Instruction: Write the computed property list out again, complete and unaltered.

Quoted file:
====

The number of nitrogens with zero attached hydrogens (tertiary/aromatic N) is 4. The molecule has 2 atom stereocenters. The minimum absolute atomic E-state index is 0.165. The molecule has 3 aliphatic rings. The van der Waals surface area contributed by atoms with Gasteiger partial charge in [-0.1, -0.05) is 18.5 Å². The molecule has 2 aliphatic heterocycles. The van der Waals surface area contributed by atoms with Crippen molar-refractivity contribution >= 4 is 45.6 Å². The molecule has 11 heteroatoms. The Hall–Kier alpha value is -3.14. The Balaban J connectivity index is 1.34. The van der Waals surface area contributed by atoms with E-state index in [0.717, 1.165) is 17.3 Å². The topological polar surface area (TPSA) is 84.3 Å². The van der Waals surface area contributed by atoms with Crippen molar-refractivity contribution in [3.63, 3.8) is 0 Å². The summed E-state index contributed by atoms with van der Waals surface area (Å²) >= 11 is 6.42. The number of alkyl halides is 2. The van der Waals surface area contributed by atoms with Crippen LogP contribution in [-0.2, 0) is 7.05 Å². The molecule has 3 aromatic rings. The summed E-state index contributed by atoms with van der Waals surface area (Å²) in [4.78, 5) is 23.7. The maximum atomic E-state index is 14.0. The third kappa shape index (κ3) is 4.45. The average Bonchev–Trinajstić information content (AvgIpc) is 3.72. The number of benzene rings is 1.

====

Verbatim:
The number of nitrogens with zero attached hydrogens (tertiary/aromatic N) is 4. The molecule has 2 atom stereocenters. The minimum absolute atomic E-state index is 0.165. The molecule has 3 aliphatic rings. The van der Waals surface area contributed by atoms with Gasteiger partial charge in [-0.1, -0.05) is 18.5 Å². The molecule has 2 aliphatic heterocycles. The van der Waals surface area contributed by atoms with Crippen molar-refractivity contribution >= 4 is 45.6 Å². The molecule has 11 heteroatoms. The Hall–Kier alpha value is -3.14. The Balaban J connectivity index is 1.34. The van der Waals surface area contributed by atoms with E-state index in [0.717, 1.165) is 17.3 Å². The topological polar surface area (TPSA) is 84.3 Å². The van der Waals surface area contributed by atoms with Crippen molar-refractivity contribution in [3.63, 3.8) is 0 Å². The summed E-state index contributed by atoms with van der Waals surface area (Å²) >= 11 is 6.42. The number of alkyl halides is 2. The van der Waals surface area contributed by atoms with Crippen LogP contribution in [-0.2, 0) is 7.05 Å². The molecule has 3 aromatic rings. The summed E-state index contributed by atoms with van der Waals surface area (Å²) in [4.78, 5) is 23.7. The maximum atomic E-state index is 14.0. The third kappa shape index (κ3) is 4.45. The average Bonchev–Trinajstić information content (AvgIpc) is 3.72. The number of benzene rings is 1.